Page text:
Sunday, March 11, 2012
A number of recent reports indicated that various Bay Area businesses have, knowingly or not, contributed technology that might have been used to suppress protests, monitor journalists, arrest dissidents and stanch the free flow of information, particularly in the wake of the Arab Spring.
The Wall Street Journal and Bloomberg have led the charge in reporting on how this technology ended up in the hands of oppressive governments and how it was used.
Among other things, the publications pointed out:
-- Blue Coat Systems of Sunnyvale acknowledged that Syria had been using more than a dozen of its devices to censor Web activity, though it denied it sold the technology to the country. It also reportedly provided technology in Bahrain, the United Arab Emirates and Qatar, the Journal reported, citing interviews with people working at or with local Internet service providers.
-- At a recent trade show, Net Optics of Santa Clara highlighted a case study in which it helped a "major mobile operator in China" to "analyze criminal activity" and "detect and filter undesirable content" on phones.
-- McAfee of Santa Clara, recently acquired by Intel Corp., has provided filtering software for Internet service providers in Bahrain, Kuwait and Saudi Arabia, the Journal reported, citing buyers and a regional reseller.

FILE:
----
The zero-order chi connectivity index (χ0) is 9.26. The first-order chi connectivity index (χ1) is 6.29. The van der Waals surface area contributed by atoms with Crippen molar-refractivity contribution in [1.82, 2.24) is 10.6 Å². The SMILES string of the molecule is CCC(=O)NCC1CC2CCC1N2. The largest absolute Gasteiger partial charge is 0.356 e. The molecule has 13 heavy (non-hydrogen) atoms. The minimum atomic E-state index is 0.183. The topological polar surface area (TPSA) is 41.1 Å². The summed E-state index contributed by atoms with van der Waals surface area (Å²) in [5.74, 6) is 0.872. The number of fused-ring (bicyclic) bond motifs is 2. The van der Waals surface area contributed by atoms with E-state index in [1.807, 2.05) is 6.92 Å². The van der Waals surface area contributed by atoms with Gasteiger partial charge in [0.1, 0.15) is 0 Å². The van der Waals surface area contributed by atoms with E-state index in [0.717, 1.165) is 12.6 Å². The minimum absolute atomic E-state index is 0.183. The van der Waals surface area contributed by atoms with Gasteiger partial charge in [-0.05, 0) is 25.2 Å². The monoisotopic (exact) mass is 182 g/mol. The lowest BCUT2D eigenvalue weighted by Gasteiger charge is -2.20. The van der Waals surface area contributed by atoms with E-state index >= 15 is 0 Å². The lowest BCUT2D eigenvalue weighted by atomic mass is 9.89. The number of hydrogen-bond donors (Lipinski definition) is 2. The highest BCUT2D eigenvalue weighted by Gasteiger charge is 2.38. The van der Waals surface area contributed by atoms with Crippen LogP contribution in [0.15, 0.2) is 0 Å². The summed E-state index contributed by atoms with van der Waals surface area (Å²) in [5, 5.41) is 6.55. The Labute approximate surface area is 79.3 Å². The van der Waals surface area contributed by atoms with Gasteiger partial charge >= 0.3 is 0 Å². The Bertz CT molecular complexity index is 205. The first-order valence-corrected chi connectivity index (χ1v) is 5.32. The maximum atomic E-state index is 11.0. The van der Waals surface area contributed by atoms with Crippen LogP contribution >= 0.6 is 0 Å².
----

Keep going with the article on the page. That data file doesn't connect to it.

-- Hewlett-Packard equipment was reportedly installed in computer rooms in Syria as part of a surveillance system used to monitor e-mails and Internet use, Bloomberg reported, citing documents from the deal and a person familiar with the matter. The Italian company running the Syrian project, Area SpA, bought the equipment through resellers in Italy, the news organization said.
-- Cisco is expected to provide networking equipment that will be used in the Peaceful Chongqing project in China, the Journal reported, citing people familiar with the deal. The high-tech surveillance system in the city of the same name will feature a network of up to 500,000 cameras, the report said.
The companies have said they didn't know how their technology ended up in these countries, insisted they can't help how end users employ their products, or stressed that their actions were perfectly legal.
Blue Coat said its technology was illegally transferred to Syria, which is subject to U.S. trade embargoes, without its knowledge.